Virginia A. LiVolsi, M.D. , and Zubair W. Baloch, M.D., Ph.D., Hospital of University of Pensylvania, Philadelphia, PA and Sylvia L. Asa, M.D., Ph.D., University Health Network, Toronto, ON
The pathologic evaluation of the lesions of endocrine organs can be a difficult task due to lack of well-defined morphologic criteria and subtle functional alterations leading to subtle or marked cellular atypia. This course will offer practical hints based on presenters' experience and literature that can aid in the diagnosis of fine-needle aspiration specimens, intraoperative consultations, as well as histology, with conventional histopathology and immunohistochemicaland molecular diagnostic tools.
Using a case study approach, this course will illustrate and discuss the following seven diagnostic problem areas: (1) the value and limitations of fine needle aspiration cytology of endocrine tissues with focus on thyroid FNA; (2) the use and abuse of intraoperative consultations, with frozen sections and cytologic touch preparations; (3) the criteria for and the clinical significance of distinguishing endocrine hyperplasia from neoplasia and their clinical consequences; (4) definitions of capsules and capsular invasion as a criterion of malignancy in endocrine tumors; (5) the significance of cellular or architectural atypia, mitoses, necrosis and ploidy alterations in endocrine tumors; (6) the definition and significance of oncocytic change in endocrine cells, tissues and tumors; and (7) the role of histochemical, immunohistochemical and molecular markers in defining cell differentiation, function and clinical behavior in endocrine lesions.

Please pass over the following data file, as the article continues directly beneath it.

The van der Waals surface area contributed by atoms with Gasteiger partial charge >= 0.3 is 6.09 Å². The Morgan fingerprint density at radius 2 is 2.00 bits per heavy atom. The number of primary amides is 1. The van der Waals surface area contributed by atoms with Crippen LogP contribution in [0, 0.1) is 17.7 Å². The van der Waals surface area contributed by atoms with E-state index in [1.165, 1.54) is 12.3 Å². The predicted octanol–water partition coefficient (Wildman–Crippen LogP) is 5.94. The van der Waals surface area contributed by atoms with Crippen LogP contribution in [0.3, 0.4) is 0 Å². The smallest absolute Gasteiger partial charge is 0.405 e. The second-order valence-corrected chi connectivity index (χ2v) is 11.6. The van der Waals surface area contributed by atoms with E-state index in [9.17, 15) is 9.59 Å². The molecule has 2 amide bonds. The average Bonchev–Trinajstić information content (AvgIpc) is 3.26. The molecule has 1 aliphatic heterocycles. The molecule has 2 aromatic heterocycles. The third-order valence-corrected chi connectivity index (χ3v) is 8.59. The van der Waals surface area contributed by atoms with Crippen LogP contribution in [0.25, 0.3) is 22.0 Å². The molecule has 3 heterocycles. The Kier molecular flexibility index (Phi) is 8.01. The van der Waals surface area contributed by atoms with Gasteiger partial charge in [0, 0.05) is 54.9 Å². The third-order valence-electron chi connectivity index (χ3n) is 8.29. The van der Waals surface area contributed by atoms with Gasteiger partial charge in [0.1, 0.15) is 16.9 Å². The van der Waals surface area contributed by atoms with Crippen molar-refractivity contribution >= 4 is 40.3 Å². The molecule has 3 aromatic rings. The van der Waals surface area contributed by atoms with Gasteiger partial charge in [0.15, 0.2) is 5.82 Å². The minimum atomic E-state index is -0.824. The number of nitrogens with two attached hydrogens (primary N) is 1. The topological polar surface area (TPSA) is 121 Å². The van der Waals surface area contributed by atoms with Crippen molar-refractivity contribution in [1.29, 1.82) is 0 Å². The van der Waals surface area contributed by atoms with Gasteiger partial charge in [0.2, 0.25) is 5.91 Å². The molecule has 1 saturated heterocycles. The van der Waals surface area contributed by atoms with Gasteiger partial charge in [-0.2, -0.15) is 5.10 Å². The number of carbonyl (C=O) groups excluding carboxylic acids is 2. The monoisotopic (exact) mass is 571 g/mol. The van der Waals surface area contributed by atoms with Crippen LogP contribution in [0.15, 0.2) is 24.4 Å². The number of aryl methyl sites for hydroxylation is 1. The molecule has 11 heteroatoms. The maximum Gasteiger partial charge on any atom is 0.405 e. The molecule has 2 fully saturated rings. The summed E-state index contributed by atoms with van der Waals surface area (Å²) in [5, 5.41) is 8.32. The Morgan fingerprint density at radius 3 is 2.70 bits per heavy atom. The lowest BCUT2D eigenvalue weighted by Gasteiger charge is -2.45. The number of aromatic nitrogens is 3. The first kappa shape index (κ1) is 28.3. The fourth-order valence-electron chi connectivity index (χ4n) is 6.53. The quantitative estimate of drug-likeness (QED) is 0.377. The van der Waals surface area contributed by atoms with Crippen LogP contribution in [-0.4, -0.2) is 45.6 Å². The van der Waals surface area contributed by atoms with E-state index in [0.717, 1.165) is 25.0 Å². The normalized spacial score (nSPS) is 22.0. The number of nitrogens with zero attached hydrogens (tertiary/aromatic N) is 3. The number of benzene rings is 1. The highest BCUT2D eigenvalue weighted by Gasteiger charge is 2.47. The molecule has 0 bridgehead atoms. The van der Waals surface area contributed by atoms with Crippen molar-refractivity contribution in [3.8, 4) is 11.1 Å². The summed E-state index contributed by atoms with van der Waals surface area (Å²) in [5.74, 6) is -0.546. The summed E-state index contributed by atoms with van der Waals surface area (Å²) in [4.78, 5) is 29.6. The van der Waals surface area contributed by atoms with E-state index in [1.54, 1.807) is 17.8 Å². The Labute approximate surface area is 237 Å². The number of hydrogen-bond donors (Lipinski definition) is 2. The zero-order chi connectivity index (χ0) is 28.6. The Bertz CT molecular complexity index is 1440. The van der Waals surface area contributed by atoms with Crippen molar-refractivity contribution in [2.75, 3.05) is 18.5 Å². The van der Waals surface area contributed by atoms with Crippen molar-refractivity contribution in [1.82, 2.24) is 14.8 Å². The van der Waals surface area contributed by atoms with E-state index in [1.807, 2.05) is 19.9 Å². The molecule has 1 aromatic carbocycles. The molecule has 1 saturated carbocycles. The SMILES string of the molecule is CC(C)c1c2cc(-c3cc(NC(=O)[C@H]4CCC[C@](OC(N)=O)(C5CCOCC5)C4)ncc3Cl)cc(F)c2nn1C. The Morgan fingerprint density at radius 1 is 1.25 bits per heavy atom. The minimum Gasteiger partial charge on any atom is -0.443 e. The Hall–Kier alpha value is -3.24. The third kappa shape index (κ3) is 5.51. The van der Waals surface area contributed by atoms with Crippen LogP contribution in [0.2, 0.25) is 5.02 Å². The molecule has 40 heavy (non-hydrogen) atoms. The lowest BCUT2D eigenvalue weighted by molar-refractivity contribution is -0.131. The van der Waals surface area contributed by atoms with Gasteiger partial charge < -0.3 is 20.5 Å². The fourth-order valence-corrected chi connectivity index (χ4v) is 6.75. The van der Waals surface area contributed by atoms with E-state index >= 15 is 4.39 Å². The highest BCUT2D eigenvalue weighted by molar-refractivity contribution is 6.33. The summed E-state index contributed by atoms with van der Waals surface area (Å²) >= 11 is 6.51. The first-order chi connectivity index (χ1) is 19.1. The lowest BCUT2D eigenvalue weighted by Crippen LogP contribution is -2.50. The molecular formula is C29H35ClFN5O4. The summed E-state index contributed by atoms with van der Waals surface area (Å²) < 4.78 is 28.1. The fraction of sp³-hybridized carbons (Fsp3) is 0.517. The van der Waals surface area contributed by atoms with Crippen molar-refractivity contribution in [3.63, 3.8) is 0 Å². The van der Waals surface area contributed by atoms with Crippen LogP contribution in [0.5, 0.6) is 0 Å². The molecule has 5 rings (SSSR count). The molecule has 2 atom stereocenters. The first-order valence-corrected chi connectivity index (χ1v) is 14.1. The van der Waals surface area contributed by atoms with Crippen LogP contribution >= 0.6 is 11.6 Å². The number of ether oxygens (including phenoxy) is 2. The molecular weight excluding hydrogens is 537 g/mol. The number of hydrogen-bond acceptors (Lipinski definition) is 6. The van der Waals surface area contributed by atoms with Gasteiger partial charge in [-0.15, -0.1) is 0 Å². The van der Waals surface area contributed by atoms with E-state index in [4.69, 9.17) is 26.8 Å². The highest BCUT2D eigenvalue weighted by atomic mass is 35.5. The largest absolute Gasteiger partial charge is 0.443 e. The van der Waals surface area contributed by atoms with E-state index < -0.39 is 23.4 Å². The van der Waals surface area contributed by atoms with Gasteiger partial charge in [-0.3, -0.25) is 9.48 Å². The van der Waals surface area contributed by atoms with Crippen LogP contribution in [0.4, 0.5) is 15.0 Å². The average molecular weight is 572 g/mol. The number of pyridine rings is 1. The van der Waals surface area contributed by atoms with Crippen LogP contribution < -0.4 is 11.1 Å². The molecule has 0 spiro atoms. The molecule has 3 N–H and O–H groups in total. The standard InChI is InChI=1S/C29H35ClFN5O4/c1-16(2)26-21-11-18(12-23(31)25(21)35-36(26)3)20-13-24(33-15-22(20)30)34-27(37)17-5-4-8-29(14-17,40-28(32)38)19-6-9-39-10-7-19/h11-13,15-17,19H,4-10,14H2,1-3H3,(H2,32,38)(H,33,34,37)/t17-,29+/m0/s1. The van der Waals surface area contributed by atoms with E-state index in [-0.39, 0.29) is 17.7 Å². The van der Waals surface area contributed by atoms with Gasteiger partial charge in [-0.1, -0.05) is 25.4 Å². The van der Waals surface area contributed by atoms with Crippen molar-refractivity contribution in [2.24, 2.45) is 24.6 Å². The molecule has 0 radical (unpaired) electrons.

This course is intended for general pathologists, pathologists with special expertise in the area, and residents. Pre-registrants will be provided a link where they can view virtual images prior to the course. A course syllabus will be distributed at the meeting. After the meeting, participants will receive by mail a CD containing the course material.
(New Course) This course may be used for CME credits or SAM's credits.